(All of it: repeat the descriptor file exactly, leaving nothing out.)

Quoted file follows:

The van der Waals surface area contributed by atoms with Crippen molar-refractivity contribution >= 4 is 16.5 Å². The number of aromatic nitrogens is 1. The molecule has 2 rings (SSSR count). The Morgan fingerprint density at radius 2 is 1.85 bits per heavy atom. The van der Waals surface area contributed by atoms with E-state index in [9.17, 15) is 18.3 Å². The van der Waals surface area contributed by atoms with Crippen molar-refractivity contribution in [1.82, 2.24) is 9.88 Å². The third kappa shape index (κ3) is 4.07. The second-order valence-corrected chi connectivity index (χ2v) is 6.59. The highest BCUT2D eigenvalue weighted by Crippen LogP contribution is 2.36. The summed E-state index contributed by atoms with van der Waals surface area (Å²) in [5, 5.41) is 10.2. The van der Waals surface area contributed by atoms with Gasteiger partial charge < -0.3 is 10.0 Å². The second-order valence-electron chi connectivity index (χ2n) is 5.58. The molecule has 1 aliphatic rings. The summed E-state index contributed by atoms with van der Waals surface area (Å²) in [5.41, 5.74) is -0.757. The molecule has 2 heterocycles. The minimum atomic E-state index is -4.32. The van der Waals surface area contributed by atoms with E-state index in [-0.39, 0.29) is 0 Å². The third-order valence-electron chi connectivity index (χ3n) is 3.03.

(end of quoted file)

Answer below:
The van der Waals surface area contributed by atoms with Crippen molar-refractivity contribution >= 4 is 16.5 Å². The number of aromatic nitrogens is 1. The molecule has 2 rings (SSSR count). The Morgan fingerprint density at radius 2 is 1.85 bits per heavy atom. The van der Waals surface area contributed by atoms with E-state index in [9.17, 15) is 18.3 Å². The van der Waals surface area contributed by atoms with Crippen molar-refractivity contribution in [1.82, 2.24) is 9.88 Å². The third kappa shape index (κ3) is 4.07. The second-order valence-corrected chi connectivity index (χ2v) is 6.59. The highest BCUT2D eigenvalue weighted by Crippen LogP contribution is 2.36. The summed E-state index contributed by atoms with van der Waals surface area (Å²) in [5, 5.41) is 10.2. The van der Waals surface area contributed by atoms with Gasteiger partial charge < -0.3 is 10.0 Å². The second-order valence-electron chi connectivity index (χ2n) is 5.58. The molecule has 1 aliphatic rings. The summed E-state index contributed by atoms with van der Waals surface area (Å²) in [5.41, 5.74) is -0.757. The molecule has 2 heterocycles. The minimum atomic E-state index is -4.32. The van der Waals surface area contributed by atoms with E-state index in [-0.39, 0.29) is 0 Å². The third-order valence-electron chi connectivity index (χ3n) is 3.03.